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The importance of dogs to people with drug problems
New research explores how people living with a drug problem describe their everyday life when owning a dog.

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Different impacts of dog ownership

A new Norwegian study explores how people living with “Substance Use Disorder” experience and describe their everyday life when owning a dog. The study is based on eight in-depth interviews with people who have both drug problems (all were heroin users) and own dogs. We know from extensive research that people tend to form close bonds with their dogs, who are described to be as important as other family members.

Feelings of loneliness are reported to be reduced through pet ownership and the evidence base tells us that for people with mental health conditions, emotional support, social interaction and identity are all positive aspects of pet ownership.

Findings

Unsurprisingly, (at least to dog lovers like myself) owning a dog was described to have had a positive impact for the study participants. The dog affected their lives in many ways, personal, social and practical. The researchers describe three positive and one negative impact of dog ownership for this group.

You get to know people

Critically, owning a dog provided a connection to other social relationships. The dog provided a social platform from which to talk to others, providing an ease of interaction that was hard to attain without a dog.

“With a dog, you meet other dog owners, not just dog owners, other people too. You get to know people, just like that, through the dog, and suddenly someone you meet maybe becomes part of your network and you get to know people.”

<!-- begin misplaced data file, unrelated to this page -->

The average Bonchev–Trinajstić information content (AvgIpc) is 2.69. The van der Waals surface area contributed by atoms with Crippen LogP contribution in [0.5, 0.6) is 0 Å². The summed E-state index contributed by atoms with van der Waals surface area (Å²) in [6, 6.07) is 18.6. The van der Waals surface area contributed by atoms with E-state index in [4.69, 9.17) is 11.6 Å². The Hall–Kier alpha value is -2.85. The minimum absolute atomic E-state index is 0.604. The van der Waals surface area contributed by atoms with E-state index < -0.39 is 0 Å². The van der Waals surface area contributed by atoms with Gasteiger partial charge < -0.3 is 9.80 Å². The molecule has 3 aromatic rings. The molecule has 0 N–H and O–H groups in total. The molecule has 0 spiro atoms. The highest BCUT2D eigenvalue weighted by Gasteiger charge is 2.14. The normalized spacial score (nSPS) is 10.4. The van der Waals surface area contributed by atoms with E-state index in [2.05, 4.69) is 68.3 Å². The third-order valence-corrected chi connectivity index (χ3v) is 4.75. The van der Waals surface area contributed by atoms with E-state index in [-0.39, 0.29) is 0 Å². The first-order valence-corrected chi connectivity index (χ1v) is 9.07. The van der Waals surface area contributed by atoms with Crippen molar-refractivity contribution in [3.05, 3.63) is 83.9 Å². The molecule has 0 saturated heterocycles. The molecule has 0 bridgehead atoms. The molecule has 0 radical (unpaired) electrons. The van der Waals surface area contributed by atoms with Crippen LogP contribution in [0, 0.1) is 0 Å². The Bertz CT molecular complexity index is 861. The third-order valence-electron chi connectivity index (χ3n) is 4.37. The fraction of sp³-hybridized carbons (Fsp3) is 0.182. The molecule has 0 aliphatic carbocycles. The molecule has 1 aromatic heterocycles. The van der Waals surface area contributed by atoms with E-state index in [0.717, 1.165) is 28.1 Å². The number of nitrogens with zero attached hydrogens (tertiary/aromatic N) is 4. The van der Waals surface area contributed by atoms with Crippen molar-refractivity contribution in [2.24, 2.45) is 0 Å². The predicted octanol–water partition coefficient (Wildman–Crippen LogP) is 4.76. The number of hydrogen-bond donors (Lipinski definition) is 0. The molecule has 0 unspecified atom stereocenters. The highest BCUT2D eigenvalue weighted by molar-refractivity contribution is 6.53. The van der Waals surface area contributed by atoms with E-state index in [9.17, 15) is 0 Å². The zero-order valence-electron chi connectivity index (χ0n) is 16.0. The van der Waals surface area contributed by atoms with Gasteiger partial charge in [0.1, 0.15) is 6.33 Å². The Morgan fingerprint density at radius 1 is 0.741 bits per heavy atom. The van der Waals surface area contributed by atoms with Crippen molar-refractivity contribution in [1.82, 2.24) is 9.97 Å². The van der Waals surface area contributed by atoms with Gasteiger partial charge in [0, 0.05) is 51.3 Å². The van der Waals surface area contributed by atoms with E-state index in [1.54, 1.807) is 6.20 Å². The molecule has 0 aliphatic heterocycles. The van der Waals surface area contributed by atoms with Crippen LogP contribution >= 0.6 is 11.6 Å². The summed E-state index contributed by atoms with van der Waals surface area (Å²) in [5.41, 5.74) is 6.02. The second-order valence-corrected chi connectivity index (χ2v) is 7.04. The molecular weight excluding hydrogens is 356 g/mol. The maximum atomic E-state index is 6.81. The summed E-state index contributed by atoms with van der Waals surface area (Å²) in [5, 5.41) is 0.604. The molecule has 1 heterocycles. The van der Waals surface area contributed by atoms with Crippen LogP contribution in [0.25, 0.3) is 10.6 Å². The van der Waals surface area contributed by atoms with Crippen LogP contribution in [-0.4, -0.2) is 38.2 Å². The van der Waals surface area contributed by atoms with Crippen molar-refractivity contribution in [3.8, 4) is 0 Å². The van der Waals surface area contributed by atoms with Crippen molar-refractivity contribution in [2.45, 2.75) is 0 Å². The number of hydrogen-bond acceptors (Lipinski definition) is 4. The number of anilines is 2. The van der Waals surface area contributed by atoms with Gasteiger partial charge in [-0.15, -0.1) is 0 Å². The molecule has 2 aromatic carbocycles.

Lives were described as isolated with few social connections. One man told of only having the pharmacy staff to talk to aside from his dog. Yet, participants described that having the company of the dog filled the space of lost social networks and helped them feel they could connect into society.

Interviewees also described the positive view others afforded them because of the dog. One man described how the dog acted as a facilitator in the broken relationship with his daughter. Another woman described how the dog helped her daughters gain a more positive view of her situation.

I couldn’t just let everything be messy around me

Owning a dog was also associated with having a sense of belonging which gave meaning in life. Many of the participants moved from perceiving themselves as being alone to describing being part of something more than themselves. They belonged together with the dog, describing the dog as a family member, a partner, a baby or a child. They were not alone anymore. Their existence seemed to change when the dog arrived:

“Then all the focus was on him. I couldn’t just let everything be messy around me, you know. I had to make sure it was nice around me, and that did something to me, rather than everything just going over my head, you know. It was simply another focus that meant I also managed to take better care of myself, you know. He was so happy and playful—the care and love he gives, the being that he is, everything became much more positive. But no, its been a mix. The one takes care of the other, you know. To take care of him, then I take better care of myself.”